Speaking of Excitable Canadians

While Brett Lawrie’s intense romp around the bases keeps most of the Maple Boners at attention these days, it seems another great Canadian hope is on his way to the big leagues.

John Sickels of Minor League Ball selected Phillippe Aumont from the Phillies organization as his prospect of the day. Aumont is best known among Canadian baseball fans for his dramatic turn in the 2009 World Baseball Classic, pitching himself into and then directly out of a jam when the game was tight.

Aumont then went from Seattle to Philly as part of the Cliff Lee trade but struggled when first arriving in the Philly system. After a few failed bids in the starting rotation, the Phils moved the 6’7″ Quebecker into the bullpen were the good times began.

However, in short stints he’s able to maintain his mechanics more easily, giving him better command when used in the bullpen. There’s nothing wrong with his arm: his fastball hits 95-97 MPH and has strong sanction action. He mixes it with a hard curveball, and the combination is devastating.

Aumont’s famous strikeouts of Youkilis and Curtis Granderson will forever live in my memory as that WBC game was one of the finest I ever attended. Here’s hoping Aumont can throw enough strikes to stick in the bigs for a long time yet. The world needs more Gordie Dougies and Quebec needs a legit MLB player to rally behind.

Comments (6)

  1. You guys shit on people for liking Lawrie for being Canadian, but are now saying the world needs more Dougies and Gordies. Please confirm once and for all whether it’s cool to cheer for someone because they’re Canadian. Thanks.

    • Just because people do doesn’t make it right. If Phillippe Aumont gets people in Quebec into the Jays, that’s good. Sad that it takes that and sad that Lawrie will get more rope than more fiery/athletic guys born in different parts of the world.

  2. Agreed with Darnell above that you and Stoets are consistently inconsistent on this point

  3. Drew has a maple boner.

    I get that it really doesn’t matter where a guy is from… but cheering for Canadians in MLB is relevant because it’s a less traveled path than an American/Dominican/Puerto Rican. Also Canadians in MLB automatically represent the country by being on the sports highest stage.

    I would never make personnel decisions based on nationality but there’s no harm in rooting a little extra for a Canadian who has made it to The Show.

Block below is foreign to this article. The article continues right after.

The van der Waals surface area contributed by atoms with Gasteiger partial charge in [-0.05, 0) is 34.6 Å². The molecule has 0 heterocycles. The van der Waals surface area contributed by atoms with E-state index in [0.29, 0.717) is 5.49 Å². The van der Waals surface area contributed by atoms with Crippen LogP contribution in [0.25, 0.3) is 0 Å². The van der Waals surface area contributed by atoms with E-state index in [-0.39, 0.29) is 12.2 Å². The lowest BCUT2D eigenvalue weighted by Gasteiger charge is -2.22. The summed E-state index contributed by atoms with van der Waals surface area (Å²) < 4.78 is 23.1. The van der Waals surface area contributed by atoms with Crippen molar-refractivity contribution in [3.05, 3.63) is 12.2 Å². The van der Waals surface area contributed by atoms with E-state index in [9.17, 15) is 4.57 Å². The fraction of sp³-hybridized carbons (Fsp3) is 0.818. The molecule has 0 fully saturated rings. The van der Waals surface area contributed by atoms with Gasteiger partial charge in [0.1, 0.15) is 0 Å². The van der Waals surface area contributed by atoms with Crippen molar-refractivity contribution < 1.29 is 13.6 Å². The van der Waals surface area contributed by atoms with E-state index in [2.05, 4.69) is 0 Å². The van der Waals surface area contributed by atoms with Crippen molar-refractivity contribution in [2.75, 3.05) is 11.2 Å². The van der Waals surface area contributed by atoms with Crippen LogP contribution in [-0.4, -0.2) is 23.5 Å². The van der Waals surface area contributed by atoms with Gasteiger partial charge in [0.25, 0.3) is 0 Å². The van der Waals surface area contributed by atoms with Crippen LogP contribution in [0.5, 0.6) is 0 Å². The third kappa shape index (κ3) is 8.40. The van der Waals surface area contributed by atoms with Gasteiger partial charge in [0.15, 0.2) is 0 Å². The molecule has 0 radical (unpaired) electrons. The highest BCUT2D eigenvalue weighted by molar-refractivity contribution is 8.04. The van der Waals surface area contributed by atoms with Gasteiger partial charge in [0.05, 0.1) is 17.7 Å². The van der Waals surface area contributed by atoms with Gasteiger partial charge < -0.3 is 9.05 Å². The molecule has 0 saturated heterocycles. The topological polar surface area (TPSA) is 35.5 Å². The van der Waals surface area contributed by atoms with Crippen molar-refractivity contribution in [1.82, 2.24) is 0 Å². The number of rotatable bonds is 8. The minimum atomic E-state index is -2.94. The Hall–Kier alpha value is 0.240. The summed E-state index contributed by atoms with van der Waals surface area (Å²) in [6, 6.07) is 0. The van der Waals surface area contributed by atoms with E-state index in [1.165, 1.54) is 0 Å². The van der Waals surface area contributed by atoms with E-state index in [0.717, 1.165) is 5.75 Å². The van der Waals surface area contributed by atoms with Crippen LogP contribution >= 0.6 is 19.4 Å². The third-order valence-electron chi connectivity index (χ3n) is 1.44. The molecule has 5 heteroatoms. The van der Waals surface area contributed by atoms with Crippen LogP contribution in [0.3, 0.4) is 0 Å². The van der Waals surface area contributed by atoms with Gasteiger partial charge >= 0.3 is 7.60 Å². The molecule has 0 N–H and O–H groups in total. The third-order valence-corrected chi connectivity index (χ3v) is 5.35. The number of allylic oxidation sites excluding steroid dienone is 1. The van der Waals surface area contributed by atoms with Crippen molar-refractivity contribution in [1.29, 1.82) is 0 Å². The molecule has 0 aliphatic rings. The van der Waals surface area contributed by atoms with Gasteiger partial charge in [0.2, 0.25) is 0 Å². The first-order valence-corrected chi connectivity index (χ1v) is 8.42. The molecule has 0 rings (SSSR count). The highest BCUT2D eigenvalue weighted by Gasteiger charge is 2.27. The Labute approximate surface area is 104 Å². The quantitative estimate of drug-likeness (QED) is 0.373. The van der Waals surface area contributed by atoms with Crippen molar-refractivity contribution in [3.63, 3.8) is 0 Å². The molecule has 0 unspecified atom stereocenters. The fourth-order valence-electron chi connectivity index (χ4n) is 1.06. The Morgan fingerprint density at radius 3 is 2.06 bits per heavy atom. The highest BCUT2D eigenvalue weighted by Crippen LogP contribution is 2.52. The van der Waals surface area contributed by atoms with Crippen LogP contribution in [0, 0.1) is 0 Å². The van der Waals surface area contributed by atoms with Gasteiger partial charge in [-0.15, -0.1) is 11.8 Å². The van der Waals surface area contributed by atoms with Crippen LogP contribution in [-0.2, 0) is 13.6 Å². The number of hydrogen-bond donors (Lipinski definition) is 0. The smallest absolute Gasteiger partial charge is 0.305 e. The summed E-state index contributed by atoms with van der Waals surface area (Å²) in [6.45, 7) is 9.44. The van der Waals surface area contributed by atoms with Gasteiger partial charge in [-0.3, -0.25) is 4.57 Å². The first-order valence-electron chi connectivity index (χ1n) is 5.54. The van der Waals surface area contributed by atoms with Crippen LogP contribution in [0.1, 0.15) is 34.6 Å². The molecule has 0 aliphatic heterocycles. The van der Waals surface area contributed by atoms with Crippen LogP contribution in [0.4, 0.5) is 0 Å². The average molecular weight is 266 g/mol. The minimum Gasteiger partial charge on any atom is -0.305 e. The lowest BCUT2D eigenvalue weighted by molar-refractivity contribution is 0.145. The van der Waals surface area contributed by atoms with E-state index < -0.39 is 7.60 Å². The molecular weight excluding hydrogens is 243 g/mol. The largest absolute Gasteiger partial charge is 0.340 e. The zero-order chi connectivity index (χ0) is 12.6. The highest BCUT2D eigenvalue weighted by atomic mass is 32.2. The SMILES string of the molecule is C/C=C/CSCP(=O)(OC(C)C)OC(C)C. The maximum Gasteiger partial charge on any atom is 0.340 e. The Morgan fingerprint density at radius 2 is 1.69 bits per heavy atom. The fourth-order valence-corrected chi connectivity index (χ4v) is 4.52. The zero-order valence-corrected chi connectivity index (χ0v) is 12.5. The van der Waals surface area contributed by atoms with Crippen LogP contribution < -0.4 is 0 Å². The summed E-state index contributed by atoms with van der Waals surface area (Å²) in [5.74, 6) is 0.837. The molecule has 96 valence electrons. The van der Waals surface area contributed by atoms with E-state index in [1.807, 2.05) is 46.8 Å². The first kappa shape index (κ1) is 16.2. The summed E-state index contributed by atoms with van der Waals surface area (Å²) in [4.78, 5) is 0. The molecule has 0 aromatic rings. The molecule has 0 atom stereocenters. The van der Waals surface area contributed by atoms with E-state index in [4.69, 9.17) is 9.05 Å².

4. As a parent in Ontario, I’m finding it amazing more and more each year that Canadians do as well as they do, considering the lack of coaching and organization in the province. Sticking with the point for this blog, any time a Canadian does well, he should feel his country behind him because he is a leader for our youth to follow.

    Getting back to my side note, especially in the Southern Ontario area, it has been my experience to see kids being pawns in a disorganized, sad soap opera we call baseball. Many of the coaches are either just parents helping out in the house leagues (not really knowing what they are doing or how to help) and the travel teams tend to get their back hairs up any time someone wants to have some type of central authority. I’ve seen umpires and travel coaches asking parents what the rules of baseball are or total confusion about calls. Often times, because of this, a Canadian has to shop his wares in the US to get looked at and hopefully can escape the Ontario abyss by getting to a Division I school that can mold him into something. It doesn’t sound like the same is happening in BC where other players and parents speak well of their organizations. All I have heard from parents in Southern Ontario are complaints.

    Not to sound like sour grapes, but even though my son’s Pee Wee team is undefeated in a house league, they have had to put up with teams getting umpires to throw games or change players in their batting order, hoping our team wouldn’t notice, and many other questionable conduct from multiple teams. This is house league. The travel ball is just as bad. I hope my son goes far in baseball, but I’m more interested in him loving the game for its own merits and if he ends his career doing other things I will still be happy for him. For parents and coaches in this province to try to cheat and live vicariously through their kids to win are not only setting poor examples, they are destroying hope that other young ball players will get their shot like Brett Lawrie and Larry Walker got.

    The Americans are lightyears ahead of us in Ontario when it comes to baseball and it is because they start them at the early age with not just competent coaches, but the best coaches. They are organized and do not shy away from fixing issues when they come up. Southern Ontario baseball (from sources I have) from mosquito to 18 years and up is so crooked and unorganized.

    If anyone thinks otherwise, I would invite you to Southern Ontario ball and take a look and the things I’ve seen and heard.

  5. @Brando

    It certainly is interesting that the majority of Canadians in the MLB – and certainly the best ones (outside Votto) – are all from BC. Canadians would be so quick to dismiss any of these claims as something Amercians would do. Seems we’re no better than our southerly neighbours, as The Wrestler proved on episode 1 of Bachelor Pad.

    /hangs head in shame

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